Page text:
The high spatial resolution remote sensing image provides an important data source for accurate extraction of land water information. However, with the increase on spatial resolution, the image coverage becomes smaller, and the data needed to cover the whole island grow larger. Due to the cloudy and rainy weather in Hainan island, it is difficult to meet the requirements of overall coverage with less or no cloud data. On the one hand, the data of medium and high spatial resolution can meet the requirements of accurate extraction of water information. On the other hand, it can meet the requirements of covering the whole range. In this paper, GF-1 data and Landsat 8 OLI data covering the whole land area of Hainan island from 2013-2017 rainy season (May–October) are taken as the data source, of which spatial resolution is 16 m and 15 m respectively and cloud cover is less than 9%. GF-1 data is from the China Resources Satellite Application Center (http://www.cresda.com/CN/), and Landsat 8 OLI data is from the geospatial data cloud website (http://www.gscloud.cn/). The coverage of remote sensing images is shown in Figure 1.


Figure 1.   Remote sensing image (false color synthesis) of the study area
Note: The figure shows the results of the 2017 Landsat 8 OLI data mosaic, and the results of the R, G, and B synthesis for the bands 5, 4, and 3, respectively.
2.2   Data Processing
The data set uses GF-1 data and Landsat 8 OLI data preprocessed by orthorectification, atmospheric correction, etc. as the data source. Firstly, image segmentation is used to generate image object layer that can reasonably represent surface object type, especially represent water information. Secondly, the knowledge rule is constructed based on the optimal feature information which is selected by samples to extract water information.
Finally, the classification results are filtered to remove the speckles and then artificially corrected. The product of water body distribution is thus generated. The specific processing flow is shown in Figure 2.


Figure 2.   Data processing flow chart
2.2.1   Data preprocessing
Firstly, the DEM data is used to orthorectify the GF-1 data and the Landsat 8 data to eliminate the geometric distortion caused by the terrain fluctuation[9] . Then in accordance with the calibration coefficient of the data, the radiation calibration is used to eliminate each radiation distortion[10]. At the same time, the improved 6S Atmospheric Correction Model is used for atmospheric correction. Sensitivity analysis of solar zenith Angle, water vapor, ozone concentration, aerosol optical thickness and other parameters is carried out based on the pixel calculation method of look-up table to obtain the atmospheric correction coefficient of the surface reflectance image, thus eliminating the influence of the atmosphere[11]. The surface reflectance product of the studied area is finally obtained.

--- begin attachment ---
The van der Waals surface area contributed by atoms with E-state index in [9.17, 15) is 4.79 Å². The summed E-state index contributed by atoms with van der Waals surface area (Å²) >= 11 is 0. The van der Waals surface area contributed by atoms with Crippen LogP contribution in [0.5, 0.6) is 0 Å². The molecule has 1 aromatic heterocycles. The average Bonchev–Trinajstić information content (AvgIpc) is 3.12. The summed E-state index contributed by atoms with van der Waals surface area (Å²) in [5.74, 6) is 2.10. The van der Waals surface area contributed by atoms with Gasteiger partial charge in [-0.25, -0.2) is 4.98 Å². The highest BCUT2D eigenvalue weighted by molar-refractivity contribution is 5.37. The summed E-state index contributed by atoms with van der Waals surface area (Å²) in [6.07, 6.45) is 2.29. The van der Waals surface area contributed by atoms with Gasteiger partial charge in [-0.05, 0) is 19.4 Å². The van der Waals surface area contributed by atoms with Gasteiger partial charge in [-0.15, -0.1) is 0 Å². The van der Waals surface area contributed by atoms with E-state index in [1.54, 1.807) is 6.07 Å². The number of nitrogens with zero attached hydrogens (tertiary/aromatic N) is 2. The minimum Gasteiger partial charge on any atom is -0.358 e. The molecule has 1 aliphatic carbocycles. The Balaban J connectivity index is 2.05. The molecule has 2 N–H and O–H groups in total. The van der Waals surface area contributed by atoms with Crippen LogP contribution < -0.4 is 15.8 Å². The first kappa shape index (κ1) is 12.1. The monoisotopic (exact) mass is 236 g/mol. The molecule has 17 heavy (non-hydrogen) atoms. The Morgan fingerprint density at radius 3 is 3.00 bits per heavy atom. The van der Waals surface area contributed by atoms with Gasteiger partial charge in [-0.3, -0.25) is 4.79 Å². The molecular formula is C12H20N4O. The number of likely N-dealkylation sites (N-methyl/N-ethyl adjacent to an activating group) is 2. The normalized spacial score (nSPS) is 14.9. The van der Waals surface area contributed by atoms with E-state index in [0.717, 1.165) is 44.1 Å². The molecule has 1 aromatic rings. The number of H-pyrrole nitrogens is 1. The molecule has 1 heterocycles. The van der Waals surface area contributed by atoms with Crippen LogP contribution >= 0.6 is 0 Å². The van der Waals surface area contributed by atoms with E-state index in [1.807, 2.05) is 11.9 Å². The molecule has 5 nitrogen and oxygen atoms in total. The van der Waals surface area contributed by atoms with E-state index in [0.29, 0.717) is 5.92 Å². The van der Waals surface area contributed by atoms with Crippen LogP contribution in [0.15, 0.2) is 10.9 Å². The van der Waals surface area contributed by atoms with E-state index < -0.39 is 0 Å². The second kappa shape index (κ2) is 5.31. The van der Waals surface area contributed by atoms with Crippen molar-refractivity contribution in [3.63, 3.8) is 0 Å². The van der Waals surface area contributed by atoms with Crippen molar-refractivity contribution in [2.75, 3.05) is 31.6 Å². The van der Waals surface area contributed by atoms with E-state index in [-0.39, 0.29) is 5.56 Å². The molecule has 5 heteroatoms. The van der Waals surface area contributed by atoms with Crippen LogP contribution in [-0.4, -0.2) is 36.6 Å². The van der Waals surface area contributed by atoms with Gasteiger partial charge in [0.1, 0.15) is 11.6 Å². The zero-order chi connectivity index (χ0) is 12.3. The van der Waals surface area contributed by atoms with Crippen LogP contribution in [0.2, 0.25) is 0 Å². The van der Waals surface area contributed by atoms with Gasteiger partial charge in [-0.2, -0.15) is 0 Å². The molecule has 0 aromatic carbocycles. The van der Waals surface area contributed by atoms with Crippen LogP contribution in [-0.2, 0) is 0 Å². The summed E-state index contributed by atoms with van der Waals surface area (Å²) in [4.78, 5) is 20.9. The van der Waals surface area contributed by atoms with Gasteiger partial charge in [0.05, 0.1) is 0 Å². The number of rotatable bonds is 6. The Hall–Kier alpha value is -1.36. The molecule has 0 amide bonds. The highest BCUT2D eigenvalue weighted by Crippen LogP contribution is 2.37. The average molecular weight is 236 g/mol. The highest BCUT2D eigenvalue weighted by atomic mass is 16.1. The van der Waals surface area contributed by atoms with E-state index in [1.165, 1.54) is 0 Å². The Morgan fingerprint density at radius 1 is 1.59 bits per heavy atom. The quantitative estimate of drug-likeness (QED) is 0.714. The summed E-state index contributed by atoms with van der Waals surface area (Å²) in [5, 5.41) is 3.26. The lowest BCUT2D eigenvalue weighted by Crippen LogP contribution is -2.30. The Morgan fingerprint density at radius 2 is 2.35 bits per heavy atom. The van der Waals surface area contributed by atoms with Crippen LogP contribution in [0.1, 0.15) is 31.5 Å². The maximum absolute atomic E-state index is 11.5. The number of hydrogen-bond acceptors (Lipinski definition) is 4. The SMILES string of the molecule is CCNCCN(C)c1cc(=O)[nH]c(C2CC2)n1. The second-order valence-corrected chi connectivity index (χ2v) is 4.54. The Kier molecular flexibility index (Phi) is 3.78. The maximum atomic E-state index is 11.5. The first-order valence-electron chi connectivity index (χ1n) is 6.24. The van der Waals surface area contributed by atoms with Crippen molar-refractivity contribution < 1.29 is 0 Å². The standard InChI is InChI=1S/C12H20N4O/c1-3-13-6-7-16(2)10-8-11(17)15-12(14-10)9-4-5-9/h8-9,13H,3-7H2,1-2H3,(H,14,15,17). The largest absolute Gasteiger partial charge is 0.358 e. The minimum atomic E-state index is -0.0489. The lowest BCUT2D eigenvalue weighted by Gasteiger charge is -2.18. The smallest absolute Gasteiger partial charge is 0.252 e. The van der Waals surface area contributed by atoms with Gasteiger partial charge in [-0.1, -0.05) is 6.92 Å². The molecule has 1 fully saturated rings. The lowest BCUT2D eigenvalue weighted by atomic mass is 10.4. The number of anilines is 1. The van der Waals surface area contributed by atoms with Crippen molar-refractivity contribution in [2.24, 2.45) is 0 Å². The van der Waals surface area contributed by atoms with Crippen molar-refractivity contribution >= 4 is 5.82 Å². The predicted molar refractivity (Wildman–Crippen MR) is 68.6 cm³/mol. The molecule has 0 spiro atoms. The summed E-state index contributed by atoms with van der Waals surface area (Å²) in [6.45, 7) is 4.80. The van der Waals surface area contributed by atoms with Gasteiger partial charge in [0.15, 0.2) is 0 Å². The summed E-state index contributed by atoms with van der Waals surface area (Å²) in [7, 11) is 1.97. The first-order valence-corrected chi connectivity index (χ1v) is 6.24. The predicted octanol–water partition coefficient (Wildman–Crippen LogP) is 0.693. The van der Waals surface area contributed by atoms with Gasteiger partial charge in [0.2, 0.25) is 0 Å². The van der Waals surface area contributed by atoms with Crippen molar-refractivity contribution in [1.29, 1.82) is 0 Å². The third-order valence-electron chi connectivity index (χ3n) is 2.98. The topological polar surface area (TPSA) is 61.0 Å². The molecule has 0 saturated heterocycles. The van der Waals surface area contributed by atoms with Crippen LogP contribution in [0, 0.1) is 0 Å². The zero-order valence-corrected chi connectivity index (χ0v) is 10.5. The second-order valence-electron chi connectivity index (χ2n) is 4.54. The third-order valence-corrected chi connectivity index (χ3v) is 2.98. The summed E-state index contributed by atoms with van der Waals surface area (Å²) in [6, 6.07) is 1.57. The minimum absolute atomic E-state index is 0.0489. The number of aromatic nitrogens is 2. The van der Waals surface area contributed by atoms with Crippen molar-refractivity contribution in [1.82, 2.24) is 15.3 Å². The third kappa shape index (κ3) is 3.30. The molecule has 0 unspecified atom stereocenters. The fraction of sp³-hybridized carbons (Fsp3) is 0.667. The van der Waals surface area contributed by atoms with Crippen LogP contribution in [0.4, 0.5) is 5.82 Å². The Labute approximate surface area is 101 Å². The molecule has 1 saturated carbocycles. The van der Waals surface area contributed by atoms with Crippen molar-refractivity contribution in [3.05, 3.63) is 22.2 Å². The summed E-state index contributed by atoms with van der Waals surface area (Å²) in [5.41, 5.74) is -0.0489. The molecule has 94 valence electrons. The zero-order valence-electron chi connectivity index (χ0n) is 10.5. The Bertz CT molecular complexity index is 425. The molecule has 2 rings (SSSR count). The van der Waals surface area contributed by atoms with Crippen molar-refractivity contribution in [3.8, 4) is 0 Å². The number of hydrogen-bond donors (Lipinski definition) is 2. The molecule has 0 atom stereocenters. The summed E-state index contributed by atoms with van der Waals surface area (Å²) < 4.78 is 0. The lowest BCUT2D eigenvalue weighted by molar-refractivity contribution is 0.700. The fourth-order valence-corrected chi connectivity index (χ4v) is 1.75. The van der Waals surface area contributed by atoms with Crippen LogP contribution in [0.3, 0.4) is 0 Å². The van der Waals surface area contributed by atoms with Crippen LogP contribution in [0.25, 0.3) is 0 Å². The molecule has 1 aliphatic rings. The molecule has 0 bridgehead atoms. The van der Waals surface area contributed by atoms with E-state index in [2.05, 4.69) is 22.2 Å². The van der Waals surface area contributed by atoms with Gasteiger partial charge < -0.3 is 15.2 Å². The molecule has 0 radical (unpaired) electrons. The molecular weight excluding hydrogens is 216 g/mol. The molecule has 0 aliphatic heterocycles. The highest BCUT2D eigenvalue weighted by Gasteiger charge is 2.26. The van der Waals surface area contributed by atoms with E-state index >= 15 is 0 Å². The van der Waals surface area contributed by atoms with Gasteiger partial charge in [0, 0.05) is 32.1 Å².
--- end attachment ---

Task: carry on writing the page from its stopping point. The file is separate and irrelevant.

2.2.2   Extraction of water information
Firstly, based on the FNEA (Fractal Net Evolution Approach), the spectral and shape heterogeneity are used to segment the image in multiple scales to form the image object layer, and the feature information of the object in the image object layer is statistically analyzed. Secondly, based on the mRMR (minimum-redundancy maximum-relevancy)., the optimal feature subset of the plurality of features is selected, including the water body index, GLCM (Grey Level Concurrence Matrix), information entropy to extract the water body information.
The water body index includes the normalized water body index (NDWI) proposed by Mcfeeths in 1996, the improved normalized water body index MNDWI proposed by Xu[12], and the mixed water body index (CIWI)[13], in which NDWINDWI extracts water information by using spectral differences between water and non-water in green light band and near infrared band. MNDVI is a water extraction method proposed to solve the confusion between water and soil and buildings, but it is not applicable to GF 1.
On the basis of analyzing the advantages and disadvantages of NDWI and MNDWI and the spectral characteristics of each band, the mixed water index is constructed by the near infrared band and red band, and is calculated as follows:
\(CIWI=\frac{NIR-R}{NIR+R}+\frac{NIR}{{NIR}_{mean}}\) (1)
In the formula, CIWI is a mixed water body index, NIR is the near-infrared band in remote sensing images, NIRmean is the mean value of the near-infrared band in remote sensing images, and R is the red band in remote sensing images. In the process of feature optimization, these three characteristics are found to have strong correlations. In order to improve the computational efficiency, the CIWI index, which contributes the most to the water information extraction, is selected. The specific steps include: firstly, the approximate water body range is extracted by using CIWI, in which there are cloud layer and mountain shadow information. Then, by adjusting the aspect ratio feature threshold, the aspect ratio threshold is selected to eliminate the mountain shadow information. By adjusting the information entropy threshold, the cloud layer information is extracted, and the lands usage under the cloud cover are manually interpreted by comparing the images of the previous and the current period. Finally, the extracted water body information is subjected to post-processing such as particle removal, and the water body distribution products are sorted out, and the accuracy of the final classification result is evaluated using the verification point.
3.   Sample description
The datasets are then re-named in accordance with their respective years, which includes the water distribution on Hainan Island in five years. The water distribution map of 2013–2017 (Figure 3) is shown in ArcGIS.

(a) In 2013


(b) In 2014


(c) In 2015


(d) In 2016


(e) In 2017

Figure 3   Water distribution in Hainan island from 2013 to 2017
4.   Quality Control and Assessment
4.1   Data quality qualitative assessment
In order to ensure the quality of the data, we use the data with low cloud covering to extract water information, and for the data on the cloud covered area, the information is reprocessed by manually interpreting the feature types in the cloudless image near the date, thus reducing the impact of clouds on water body distribution. In order to avoid the influence of seasonal precipitation on water distribution, images on rainy season from May to October are selected every year to reduce the impact of seasonal precipitation differences on the distribution of water.